Which countries benefit from immigration?
economy : Developing countries benefit from migrants
Berlin - Migration also has its good points. "Emigration is always only the second-best solution," says Uri Dadush. After all, everyone would prefer to stay in their homeland, with their family, if they could. But, adds the French economist in the service of the World Bank: "Migration can make a significant contribution to increasing the prosperity of emigrants and their families, and even more: Both the countries of origin and the countries of destination benefit from it." At least that is it Result of the World Bank report on the prospects for the world economy 2006, which was presented on Friday in Berlin - and for the first time is dedicated to migration and its economic consequences for developing countries.
The result surprised the economists themselves, says Dadush: The total amount that migrants send to their families in their home countries from the wages of their work is expected to rise to 167 billion dollars (around 143 billion euros) this year. The sum has doubled in the past five years and exceeds the total of all development aid money by more than twice. It would reduce poverty considerably and strengthen economic growth. From an economic point of view, these payments are therefore of hardly overestimating importance. Especially when it is taken into account that another 80 billion dollars will reach the families who stayed at home in unofficial ways. "This is by far the largest, most reliable and most stable inflow of money that developing countries have ever known," says Dadush.
In absolute numbers, it is primarily the emerging economies with large populations of China ($ 22 billion in 2004), India ($ 21 billion) and Mexico ($ 18 billion) that benefit from remittances from emigrants. In particularly poor, particularly small countries, however, in states such as Tonga, Moldova and Lesotho, this money makes up a quarter, in some cases even more than a third of the gross domestic product (GDP). Incidentally, Germany ranks eighth worldwide in terms of remittances: German emigrants are expected to send home 6.5 billion dollars this year.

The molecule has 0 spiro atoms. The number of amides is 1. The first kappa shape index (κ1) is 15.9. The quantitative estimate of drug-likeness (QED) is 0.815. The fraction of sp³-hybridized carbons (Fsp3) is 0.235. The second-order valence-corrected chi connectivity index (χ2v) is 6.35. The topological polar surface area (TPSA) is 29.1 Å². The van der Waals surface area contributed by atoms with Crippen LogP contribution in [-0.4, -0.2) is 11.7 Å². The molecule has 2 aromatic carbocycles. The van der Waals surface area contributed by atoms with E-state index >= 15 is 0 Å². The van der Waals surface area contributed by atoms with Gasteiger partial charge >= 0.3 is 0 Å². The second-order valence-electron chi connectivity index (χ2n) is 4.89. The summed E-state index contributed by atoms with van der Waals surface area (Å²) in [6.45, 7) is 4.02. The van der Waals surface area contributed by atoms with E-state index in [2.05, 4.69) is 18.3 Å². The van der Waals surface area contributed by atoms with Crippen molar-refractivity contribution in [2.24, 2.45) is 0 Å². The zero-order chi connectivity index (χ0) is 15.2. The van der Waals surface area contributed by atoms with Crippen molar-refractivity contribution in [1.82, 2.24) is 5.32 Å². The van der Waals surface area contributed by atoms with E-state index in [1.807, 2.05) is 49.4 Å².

What are the positive effects of migration? Dadush enumerates: A poor person who emigrates “is one less poor from the perspective of the developing country”. If things go well, he will take on a job in the low-wage sector in the target country that no local person wants to do. He will spend his money here - and also send it to his family, who will invest or consume it at home. At the same time, Dadush warns against turning a blind eye to the negative effects: Migration is an important aid, but by no means a substitute for real development. The less shiny downside of the migration medal is the “brain drain” that goes hand in hand with the emigration of highly qualified workers. The appeal of the World Bankers is twofold: the developing countries should invest more in research and science in order to create job opportunities for the highly qualified. And in order to exploit the positive potential of migration (economists expect global income growth of 0.6 percent in 2025, equal to 356 billion euros, due to migration alone), industrialized countries should develop a policy that clearly regulates immigration, allows better access to the labor market and lowers the high transfer costs for remittances.
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